Paulo Coelho

Stories & Reflections

1 Min reading: unanswered questions (ENG, ESPA, PORT)

Author: Paulo Coelho


PORTUGUES: Perguntas sem resposta

ESPANOL: Preguntas sin respuesta


Climbing up a track in the Pyrenees in search of somewhere to practice archery, I came upon a small French army camp, where I met a colonel who asks me if I am the writer. And then, getting over his almost visible shyness, he tells me that he too has written a book and begins to explain me the curious genesis of his work.

He and his wife made donations for a leper child who originally lived in India but was later transferred to France. One fine day, curious to meet the little girl, they went to the convent where the nuns took care of the child. One of the nuns asked if he would help in the spiritual education of the group of children who lived there. Jean Paul Sétau (the officer’s name) said that he had no experience teaching the catechism but that he would give it some thought and ask God what he should do.

That night, after saying his prayers, he heard the answer: “instead of offering answers, try to find out what the children want to ask.”

From then on Sétau had the idea of visiting several schools, asking children for the questions to be put in writing, so that the more timid among the pupils would lose their fear of exposing themselves.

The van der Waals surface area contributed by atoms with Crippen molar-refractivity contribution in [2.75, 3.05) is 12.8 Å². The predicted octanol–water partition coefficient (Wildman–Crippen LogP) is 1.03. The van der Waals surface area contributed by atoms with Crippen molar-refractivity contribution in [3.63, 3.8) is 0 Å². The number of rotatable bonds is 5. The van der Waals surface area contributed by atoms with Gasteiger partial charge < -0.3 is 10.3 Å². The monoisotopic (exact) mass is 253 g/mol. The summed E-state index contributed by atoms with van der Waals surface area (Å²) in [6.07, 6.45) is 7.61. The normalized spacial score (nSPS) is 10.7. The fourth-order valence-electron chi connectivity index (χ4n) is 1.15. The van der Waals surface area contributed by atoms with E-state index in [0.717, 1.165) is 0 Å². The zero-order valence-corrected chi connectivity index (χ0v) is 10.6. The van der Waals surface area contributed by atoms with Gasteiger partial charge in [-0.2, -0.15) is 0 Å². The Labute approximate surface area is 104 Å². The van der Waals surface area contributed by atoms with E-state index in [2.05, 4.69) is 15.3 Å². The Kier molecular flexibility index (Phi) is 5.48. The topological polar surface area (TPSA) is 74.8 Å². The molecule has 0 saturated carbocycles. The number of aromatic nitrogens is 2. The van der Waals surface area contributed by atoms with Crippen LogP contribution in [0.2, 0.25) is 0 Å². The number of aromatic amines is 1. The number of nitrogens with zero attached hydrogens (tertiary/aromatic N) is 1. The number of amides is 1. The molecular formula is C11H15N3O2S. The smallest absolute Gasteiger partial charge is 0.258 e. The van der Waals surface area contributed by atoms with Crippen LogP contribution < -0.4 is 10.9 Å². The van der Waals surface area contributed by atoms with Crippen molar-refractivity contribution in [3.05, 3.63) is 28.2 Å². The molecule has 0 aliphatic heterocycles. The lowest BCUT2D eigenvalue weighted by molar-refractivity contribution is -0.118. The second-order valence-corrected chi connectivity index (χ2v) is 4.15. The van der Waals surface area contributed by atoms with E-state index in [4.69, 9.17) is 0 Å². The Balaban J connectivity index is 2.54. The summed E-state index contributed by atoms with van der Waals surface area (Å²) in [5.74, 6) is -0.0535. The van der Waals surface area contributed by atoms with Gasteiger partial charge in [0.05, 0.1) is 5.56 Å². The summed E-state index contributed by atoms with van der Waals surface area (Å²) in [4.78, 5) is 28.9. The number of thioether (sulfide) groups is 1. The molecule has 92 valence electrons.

Here are some of them:

Where do we go after we die?

Why are we afraid of strangers?

Are there extra-terrestrial beings?

Why do accidents happen even to people who believe in God?

Why are we born, if in the end we die?

Who invented war and happiness?

Does the Lord also listen to those who do not believe in the same (Catholic) God?

Why are there poor and sick people?

Why did God create mosquitoes and flies?

Why isn’t the guardian angel close by when we are sad?

Why do we love some people and hate others?

Who gave names to the colors?

If God is in heaven and my mother is up there too because she died, how can He be alive?

I hope that some teachers or parents who read feel stimulated to do the same thing. In that way, instead of trying to impose our adult understanding of the universe, we will end up remembering some of our questions as children – and which were never really answered.

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